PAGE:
BIRTHPOOL
BLACKWATER FEVER
B
year, but most disappear after the age
of 9 years. Port-wine stains seldom
fade, but
laser treatment
performed in
adulthood can make some of them fade.
birthpool
A pool of warm water in
which a woman can sit to help relieve
pain during labour.
birth rate
A measurement of the num-
ber of births in a year in relation to
the population.
birthweight
A baby's weight at birth
that usually ranges from 2.5-4.5 kg.
Birthweight depends on a number of
factors, including the size and ethnic
origin of the parents. Babies who weigh
less than 2.5 kg at birth are classified as
being of low birthweight. Causes of low
birthweight
include
prematurity
and
undernourishment in the uterus (for
example, because the mother had
pre-
eclampsia).
Abnormally high birthweight
is often due to unrecognized or poorly
controlled
diabetes mellitus
in the mother.
bisexuality
Sexual interest in members
of both sexes that may or may not in-
volve sexual activity.
bismuth
A metal, salts of which are used
in tablets to treat
peptic ulcer
and in
suppositories and creams to treat
haem -
orrhoids.
Bismuth preparations taken
by mouth may colour the faeces black.
The tongue may darken and occasional
nausea and vomiting may occur.
bisphosphonate drugs
Drugs used to
slow bone metabolism (for example in
Paget's disease
) and to reduce the high
calcium levels in the blood associated
with destruction of bone by secondary
cancer growths. Bisphosphonates are
also used in the prevention or treat-
ment of
osteoporosis
.
bite
See
occlusion
.
bites, animal
Any injury inflicted by
the mouthparts of an animal, from the
puncture wounds of bloodsucking in-
sects to the massive injuries caused by
shark or crocodile attacks. Teeth, espe-
cially those of carnivores, can inflict
severe and widespread mechanical inj-
ury. Severe injuries and lacerations to
major blood vessels can lead to severe
blood loss and physiological
shock
. Ser-
ious infection may occur due to bacteria
in the animal's mouth; and
tetanus
is a
particular hazard. In countries where
rabies
is present, any mammal may po-
tentially harbour the rabies virus and
transmit it via a bite. Medical advice
should be sought for all but minor inj-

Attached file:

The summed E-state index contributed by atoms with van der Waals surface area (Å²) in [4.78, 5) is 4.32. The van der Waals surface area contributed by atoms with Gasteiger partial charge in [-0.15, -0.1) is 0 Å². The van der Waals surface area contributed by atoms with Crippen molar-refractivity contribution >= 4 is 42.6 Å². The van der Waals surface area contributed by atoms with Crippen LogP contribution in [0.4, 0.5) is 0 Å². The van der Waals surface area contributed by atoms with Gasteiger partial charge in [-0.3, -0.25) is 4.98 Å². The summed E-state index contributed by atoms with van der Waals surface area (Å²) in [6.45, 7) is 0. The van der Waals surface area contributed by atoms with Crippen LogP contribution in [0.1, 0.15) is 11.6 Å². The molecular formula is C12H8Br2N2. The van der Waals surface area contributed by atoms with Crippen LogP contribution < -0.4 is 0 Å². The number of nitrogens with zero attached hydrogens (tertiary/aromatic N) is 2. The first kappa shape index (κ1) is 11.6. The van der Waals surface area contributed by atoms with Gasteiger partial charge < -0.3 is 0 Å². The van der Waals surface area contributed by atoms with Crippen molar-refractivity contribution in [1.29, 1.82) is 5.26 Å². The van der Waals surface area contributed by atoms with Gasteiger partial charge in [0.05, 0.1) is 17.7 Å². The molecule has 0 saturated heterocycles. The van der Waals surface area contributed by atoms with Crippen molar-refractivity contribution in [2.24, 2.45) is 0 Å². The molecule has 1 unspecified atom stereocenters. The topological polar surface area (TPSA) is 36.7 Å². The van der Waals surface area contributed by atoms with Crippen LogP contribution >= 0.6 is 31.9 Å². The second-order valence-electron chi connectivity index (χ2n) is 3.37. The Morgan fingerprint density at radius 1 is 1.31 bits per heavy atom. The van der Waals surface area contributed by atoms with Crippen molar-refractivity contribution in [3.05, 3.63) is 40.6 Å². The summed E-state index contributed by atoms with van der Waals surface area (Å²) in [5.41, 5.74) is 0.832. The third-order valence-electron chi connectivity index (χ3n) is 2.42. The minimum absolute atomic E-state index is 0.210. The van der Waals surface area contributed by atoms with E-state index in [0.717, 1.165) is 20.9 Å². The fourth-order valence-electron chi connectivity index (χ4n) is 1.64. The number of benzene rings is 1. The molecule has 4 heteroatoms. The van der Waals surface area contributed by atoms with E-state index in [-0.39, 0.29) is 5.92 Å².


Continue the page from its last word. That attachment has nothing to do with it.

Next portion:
uries or if there is a possibility of rabies.
Treatment usually includes cleaning and
examination of the wound. The wound
will usually be left open and dressed.
Preventive
antibiotic drug
treatment and
an antitetanus injection may also be
given. Antirabies vaccine is given, with
immunoglobulin
, if there is any possibil-
ity that the animal is infected with the
rabies virus. (See also
bites
,
human
insect bites
;
snake bites
;
spider bites
;
venomous bites and stings
.)
bites, human
Wounds caused by one
person biting another. Human bites
rarely cause serious tissue damage or
blood loss, but infection is likely, partic-
ularly if the bite is deep. There is a risk
of
tetanus
infection. Transmission of
hepatitis B
,
herpes simplex
, and
AIDS
by
a bite is a theoretical hazard.
black death
The medieval name for
bubonic
plague,
which killed 50 per cent
of its victims. One feature of the disease
is bleeding beneath the skin, causing
dark blue or black bruises, hence the
name 'black death'.
black eye
The bruised appearance of
the skin around the eye, usually follow-
ing an injury. The discoloration is due
to blood collecting under the skin.
blackhead
A semi-solid, black-capped
plug of greasy material, also known as a
comedo, blocking the outlet of a seba-
ceous (oil-forming) gland in the skin.
Blackheads occur most commonly on
the face, chest, shoulders, and back and
are associated with increased seba-
ceous gland activity. They are one of the
features of most types of
acne
.
blackout
A common term for loss of
consciousness (see
fainting
).
black teeth
See
discoloured teeth
.
blackwater fever
An occasional and
life-threatening complication of falci-
parum
malaria
(the most dangerous
form of malaria). Symptoms include
loss of consciousness, fever, and vomit-
ing, and very dark urine (due to pigment
from destroyed red blood cells being fil-
tered into the urine), which gives the
condition its name.
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